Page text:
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Pastor’s Column: Still Time for a Do-Over

This month is such an odd month for me. I’ve been your pastor for six months, but six weeks of that time I was away on paternity leave. I’m incredibly thankful for the laity and staff and visiting preachers who kept ministry happening. It’s both joyful (and a little humbling!) to see how little is dependent on the pastor at First Church! What a testament to your tenacity and your commitment, cultivated over the years and decades before me. Thank you.

I feel like this is a “do over” time in my life. I feel like the first six months I was singing Julie Andrews “Getting to know you, getting to know all about you” as I learned your names, interests, spiritual journeys, and volunteer roles. The last six weeks, I’ve been singing “The Music of the Night” as I see many late nights and early mornings rocking a baby. I’ll try to find a new Broadway musical to sing in the coming weeks.

But it feels like a fresh start and a rejuvenation of my spirit to have time with family and to come back knowing people’s names and our shared mission much more intimately than I did when I first arrived six months ago. It’s a “do over” that lets me see our ministries and missions in a new light. It’s a similar experience to the several church families who have returned in recent months after years away from First Church: they know the people and the place, but it feels different to them. I now understand them a bit better.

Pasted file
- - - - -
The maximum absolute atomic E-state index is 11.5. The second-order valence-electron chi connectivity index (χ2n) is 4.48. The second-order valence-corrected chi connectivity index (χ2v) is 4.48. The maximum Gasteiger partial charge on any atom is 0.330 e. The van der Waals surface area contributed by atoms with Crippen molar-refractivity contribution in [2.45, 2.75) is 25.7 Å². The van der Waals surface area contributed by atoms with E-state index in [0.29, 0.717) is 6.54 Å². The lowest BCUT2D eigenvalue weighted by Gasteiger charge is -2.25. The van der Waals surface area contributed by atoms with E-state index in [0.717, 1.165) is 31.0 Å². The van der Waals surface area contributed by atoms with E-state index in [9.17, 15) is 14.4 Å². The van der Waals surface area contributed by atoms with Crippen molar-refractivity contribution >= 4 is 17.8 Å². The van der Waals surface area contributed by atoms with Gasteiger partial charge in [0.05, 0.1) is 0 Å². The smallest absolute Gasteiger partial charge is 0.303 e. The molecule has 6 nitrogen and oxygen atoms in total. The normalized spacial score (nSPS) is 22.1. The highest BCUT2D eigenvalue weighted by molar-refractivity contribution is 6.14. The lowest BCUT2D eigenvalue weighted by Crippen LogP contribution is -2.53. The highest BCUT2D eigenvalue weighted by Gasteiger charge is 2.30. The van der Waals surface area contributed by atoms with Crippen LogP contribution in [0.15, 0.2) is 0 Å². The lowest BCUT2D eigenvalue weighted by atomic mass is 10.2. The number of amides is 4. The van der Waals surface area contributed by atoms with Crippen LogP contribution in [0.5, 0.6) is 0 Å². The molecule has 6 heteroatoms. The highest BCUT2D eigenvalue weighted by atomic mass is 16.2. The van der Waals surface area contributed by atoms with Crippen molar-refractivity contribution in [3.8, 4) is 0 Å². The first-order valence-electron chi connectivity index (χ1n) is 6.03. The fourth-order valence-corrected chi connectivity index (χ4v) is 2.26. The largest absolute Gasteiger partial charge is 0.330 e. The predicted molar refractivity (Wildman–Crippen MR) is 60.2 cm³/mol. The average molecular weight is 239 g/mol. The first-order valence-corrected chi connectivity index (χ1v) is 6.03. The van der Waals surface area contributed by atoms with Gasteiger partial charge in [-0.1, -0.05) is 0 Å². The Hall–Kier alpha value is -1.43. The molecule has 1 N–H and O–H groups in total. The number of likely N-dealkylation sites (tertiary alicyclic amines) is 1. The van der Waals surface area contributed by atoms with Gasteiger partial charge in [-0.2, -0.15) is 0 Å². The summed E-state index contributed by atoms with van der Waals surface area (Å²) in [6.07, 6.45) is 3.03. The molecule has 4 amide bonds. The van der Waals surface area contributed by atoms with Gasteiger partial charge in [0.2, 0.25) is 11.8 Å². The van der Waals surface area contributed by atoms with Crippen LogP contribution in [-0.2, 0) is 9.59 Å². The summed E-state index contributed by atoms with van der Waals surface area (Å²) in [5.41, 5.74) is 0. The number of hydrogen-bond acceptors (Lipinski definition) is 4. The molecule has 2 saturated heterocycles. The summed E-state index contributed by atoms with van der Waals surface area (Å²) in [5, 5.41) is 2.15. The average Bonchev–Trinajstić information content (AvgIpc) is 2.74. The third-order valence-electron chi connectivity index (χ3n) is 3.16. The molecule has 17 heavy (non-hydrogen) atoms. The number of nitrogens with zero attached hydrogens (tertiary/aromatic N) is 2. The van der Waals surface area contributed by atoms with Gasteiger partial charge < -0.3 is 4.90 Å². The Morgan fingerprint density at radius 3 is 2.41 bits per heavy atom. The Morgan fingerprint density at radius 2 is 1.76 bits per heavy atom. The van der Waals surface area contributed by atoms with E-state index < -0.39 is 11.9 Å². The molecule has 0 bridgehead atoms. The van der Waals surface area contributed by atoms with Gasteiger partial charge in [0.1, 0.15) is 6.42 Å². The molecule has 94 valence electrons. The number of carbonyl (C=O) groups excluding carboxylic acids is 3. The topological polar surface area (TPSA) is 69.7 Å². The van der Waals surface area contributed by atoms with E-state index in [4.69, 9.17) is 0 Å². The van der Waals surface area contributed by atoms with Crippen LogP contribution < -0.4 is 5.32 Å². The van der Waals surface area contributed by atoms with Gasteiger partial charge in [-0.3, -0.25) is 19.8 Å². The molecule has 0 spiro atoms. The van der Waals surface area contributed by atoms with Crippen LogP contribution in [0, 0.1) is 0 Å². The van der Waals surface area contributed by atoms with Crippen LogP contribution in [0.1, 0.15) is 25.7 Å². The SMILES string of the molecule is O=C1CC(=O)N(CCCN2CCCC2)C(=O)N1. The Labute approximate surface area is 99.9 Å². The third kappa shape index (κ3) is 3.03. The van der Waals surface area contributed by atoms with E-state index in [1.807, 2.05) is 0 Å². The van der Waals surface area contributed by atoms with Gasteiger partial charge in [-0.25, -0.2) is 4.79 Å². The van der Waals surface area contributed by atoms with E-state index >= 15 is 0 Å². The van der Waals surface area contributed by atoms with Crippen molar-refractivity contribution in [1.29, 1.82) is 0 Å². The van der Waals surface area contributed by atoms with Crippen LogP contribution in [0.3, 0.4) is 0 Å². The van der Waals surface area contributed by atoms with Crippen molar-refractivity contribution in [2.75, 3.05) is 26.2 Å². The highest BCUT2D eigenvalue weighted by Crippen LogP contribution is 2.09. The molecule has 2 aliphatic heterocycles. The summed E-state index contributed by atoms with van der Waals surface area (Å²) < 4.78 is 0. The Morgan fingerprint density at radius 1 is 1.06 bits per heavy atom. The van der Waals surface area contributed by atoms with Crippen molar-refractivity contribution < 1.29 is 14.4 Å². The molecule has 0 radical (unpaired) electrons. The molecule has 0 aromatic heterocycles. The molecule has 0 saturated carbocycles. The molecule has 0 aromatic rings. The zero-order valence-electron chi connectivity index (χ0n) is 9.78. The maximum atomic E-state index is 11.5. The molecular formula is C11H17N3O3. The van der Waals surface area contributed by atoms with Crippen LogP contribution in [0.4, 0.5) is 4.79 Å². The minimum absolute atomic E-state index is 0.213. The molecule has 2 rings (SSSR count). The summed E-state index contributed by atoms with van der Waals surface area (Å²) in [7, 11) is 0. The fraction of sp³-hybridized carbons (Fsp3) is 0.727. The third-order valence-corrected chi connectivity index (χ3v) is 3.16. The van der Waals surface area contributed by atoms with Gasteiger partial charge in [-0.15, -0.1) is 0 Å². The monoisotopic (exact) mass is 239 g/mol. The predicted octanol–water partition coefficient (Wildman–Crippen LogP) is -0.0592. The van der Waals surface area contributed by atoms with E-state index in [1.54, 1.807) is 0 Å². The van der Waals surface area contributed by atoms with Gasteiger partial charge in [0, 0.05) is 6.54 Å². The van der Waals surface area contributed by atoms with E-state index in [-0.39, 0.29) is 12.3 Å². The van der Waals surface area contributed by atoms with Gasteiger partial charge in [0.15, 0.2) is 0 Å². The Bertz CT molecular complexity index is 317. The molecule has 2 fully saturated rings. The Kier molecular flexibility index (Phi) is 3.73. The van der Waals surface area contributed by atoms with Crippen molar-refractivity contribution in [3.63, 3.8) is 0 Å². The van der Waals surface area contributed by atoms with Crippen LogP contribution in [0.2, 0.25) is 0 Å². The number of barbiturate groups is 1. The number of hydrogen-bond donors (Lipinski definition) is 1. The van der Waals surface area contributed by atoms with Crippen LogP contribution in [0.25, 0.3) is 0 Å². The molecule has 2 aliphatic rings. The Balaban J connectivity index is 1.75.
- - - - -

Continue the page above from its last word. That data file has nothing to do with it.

The Old Testament book of Lamentations reflects in chapter 3: “The steadfast love of the LORD never ceases; God’s mercies never come to an end; they are new every morning; great is Your faithfulness.” That reflects the Hebrew people’s awareness that God is always looking for a do-over and always offers a fresh start when we turn towards God in our fears, our frustrations, our joys, and our contrite moments seeking

The biblical story can be your story. It may be the end of January, but it isn’t too late for this month to embrace a “do over” spirit as a New Year’s resolution. Try again with connecting with that friend who you lost touch with. Try again with that mission idea with a team of people who you admire. Try again with advocating for a cause close to your heart with a neighbor or relative.

Sometimes there’s too much junk in the way and too much history in contention. While not everything can be wiped clear by saying “Let’s start over, can we?” it doesn’t hurt to try to lead with the opportunity to try a new relationship with a loved one, colleague, or neighbor.

My hope is that the next month is a “do-over” month for you too, and that the enlivening spirit of Christ is experienced in your home and in our community together. See you in worship this Sunday at 10:30 a.m.





Rev. Jeremy Smith